One recent study showed that a droplet containing Covid-19 can travel as far as 200 feet before dropping to the ground, Levine said.
The Vermont Retail & Grocers Association sent out a survey May 13 to its 1,500 members asking for their feedback on a mask mandate. One sticking point, said President Erin Sigrist, is some retail staff don’t want to be put in the position of insisting that customers wear masks if it’s not a state rule. Some members have already had that experience.
“Customers are, in very few situations, irritated by that,” Sigrist said. “It’s a tough situation for sure.”
But other members do want a mask requirement for customers. Small, independent stores like Northshire Bookshop in Manchester, which is planning to open sometime the week of May 18, will have a mask rule in place, said owner Chris Morrow. If customers don’t want to wear a mask, they can’t enter the store.
“It would be great if the state mandated it so we had some kind of backup from the government,” Morrow said. “From what I have heard, wearing a mask isn’t about protecting yourself; it’s about protecting other people. It’s not too much to ask our customers to be considerate of our staff and the other customers in the store.”
Goodwill Northern New England, which is opening two of its three stores in Vermont, will put up signs telling customers that masks are required, but won’t do any enforcement.
“If they don’t, they don’t, but we have asked everyone to be respectful and safe and wear one,” said Heather Steeves, the company’s external communications manager.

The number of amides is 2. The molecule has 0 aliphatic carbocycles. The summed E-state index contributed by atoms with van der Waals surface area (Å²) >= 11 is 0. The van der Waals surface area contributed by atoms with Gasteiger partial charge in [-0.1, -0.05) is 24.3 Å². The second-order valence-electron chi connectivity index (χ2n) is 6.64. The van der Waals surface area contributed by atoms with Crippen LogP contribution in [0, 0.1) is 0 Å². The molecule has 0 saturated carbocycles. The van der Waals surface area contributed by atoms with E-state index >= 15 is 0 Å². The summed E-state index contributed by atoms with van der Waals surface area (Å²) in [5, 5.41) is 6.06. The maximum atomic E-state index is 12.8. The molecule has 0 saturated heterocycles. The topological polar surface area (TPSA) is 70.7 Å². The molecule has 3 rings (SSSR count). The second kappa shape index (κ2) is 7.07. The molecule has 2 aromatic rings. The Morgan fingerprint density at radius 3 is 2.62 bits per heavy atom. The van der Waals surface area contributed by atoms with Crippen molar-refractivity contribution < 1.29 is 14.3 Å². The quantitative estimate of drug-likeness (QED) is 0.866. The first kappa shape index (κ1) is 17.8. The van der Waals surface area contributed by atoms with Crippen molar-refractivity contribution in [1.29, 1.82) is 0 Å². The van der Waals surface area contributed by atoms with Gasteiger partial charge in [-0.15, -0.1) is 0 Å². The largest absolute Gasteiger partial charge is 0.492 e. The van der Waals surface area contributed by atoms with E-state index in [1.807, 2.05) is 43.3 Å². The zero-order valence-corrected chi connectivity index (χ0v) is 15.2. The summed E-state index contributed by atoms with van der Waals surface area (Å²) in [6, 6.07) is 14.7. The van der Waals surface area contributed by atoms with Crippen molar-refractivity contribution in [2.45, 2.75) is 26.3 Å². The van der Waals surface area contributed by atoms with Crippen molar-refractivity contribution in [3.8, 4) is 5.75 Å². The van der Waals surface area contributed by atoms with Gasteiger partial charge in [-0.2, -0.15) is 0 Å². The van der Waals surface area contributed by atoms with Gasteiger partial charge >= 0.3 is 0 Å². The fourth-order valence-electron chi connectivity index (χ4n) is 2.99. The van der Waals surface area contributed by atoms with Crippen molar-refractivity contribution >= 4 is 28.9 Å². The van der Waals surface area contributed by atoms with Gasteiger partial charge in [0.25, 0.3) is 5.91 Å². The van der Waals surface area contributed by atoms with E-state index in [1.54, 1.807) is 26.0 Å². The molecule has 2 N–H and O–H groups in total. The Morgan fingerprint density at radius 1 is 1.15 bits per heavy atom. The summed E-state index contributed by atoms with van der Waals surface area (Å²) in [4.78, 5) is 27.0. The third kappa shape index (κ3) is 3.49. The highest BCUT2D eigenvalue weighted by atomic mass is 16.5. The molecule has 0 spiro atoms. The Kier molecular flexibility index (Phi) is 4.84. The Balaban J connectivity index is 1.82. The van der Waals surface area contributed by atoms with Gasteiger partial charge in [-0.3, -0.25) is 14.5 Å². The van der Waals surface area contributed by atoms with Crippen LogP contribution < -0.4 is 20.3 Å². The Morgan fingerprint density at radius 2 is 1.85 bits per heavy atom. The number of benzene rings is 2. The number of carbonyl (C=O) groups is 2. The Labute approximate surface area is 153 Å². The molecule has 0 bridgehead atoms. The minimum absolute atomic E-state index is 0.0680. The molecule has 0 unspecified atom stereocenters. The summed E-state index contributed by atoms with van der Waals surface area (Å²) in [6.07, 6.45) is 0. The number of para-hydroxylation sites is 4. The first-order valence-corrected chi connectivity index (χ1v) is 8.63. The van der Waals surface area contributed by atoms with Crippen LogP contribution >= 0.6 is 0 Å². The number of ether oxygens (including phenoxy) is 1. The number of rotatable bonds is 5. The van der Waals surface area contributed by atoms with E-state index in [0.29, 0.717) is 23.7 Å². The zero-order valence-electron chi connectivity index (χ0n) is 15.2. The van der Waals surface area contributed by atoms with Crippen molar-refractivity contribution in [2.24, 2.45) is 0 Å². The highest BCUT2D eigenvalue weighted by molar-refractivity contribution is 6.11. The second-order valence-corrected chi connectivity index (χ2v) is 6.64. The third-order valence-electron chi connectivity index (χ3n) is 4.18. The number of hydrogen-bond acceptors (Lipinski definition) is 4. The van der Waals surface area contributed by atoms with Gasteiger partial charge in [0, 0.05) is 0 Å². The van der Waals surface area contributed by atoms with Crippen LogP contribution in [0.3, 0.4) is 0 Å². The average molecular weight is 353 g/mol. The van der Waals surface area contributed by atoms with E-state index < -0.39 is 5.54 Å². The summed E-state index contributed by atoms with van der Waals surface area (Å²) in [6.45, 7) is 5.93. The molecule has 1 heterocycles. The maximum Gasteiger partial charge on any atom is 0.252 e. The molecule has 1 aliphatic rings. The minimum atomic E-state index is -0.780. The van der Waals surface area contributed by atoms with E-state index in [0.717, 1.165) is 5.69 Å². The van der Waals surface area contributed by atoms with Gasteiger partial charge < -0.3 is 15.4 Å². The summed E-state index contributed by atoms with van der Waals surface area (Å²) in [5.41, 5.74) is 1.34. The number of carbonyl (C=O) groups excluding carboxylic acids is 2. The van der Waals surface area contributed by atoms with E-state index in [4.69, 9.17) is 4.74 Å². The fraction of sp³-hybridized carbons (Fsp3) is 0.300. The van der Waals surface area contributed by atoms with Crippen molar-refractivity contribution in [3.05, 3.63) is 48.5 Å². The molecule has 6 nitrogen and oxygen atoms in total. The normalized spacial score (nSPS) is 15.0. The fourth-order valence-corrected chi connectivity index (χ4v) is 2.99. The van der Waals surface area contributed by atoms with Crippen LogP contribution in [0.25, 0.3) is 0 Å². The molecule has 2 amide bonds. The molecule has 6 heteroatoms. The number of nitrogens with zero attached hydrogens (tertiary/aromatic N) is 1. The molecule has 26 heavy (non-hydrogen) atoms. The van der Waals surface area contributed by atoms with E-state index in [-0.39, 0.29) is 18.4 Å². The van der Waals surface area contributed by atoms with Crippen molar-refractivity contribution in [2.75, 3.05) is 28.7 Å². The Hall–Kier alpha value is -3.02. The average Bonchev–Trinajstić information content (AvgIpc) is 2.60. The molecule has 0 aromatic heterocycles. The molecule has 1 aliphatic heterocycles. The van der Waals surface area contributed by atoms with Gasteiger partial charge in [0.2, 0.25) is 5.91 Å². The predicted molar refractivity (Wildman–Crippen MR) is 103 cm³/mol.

After answering questions on the topic of masks for weeks, Scott reiterated Wednesday that he would prefer to avoid a mandate.
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“A mandate has a potential to create controversy and resistance that we might not see if we take an educational approach,” he said, noting that mask use appears to be increasing without a mandate.
It’s a widely accepted practice for stores to require shoes and shirts for customers to enter.
“Yes, it’s similar … but this potential mandate would be new,” Sigrist said. “Sometimes it takes time for people to warm up to new practices.”
Also at the press conference Wednesday, Scott mentioned that while he recently said that it’s not yet time for out-of-staters to visit Vermont, he was disturbed to learn that a Hartford family with New York license plates on their car was accosted by a passer-by who told them they were not welcome.
Scott said the incident had racial overtones and happened in front of the family’s 11-year-old child. The Vermont State Police are investigating.
Scott called the family in person to apologize.
“This is not acceptable, and it cannot be tolerated, and there is no excuse for it,” he said. “This virus cannot be used as an excuse for hate, bigotry or division of any type for any reason. This virus knows no border, and it doesn’t discriminate. We’re all in this together, and human decency will get us through this.”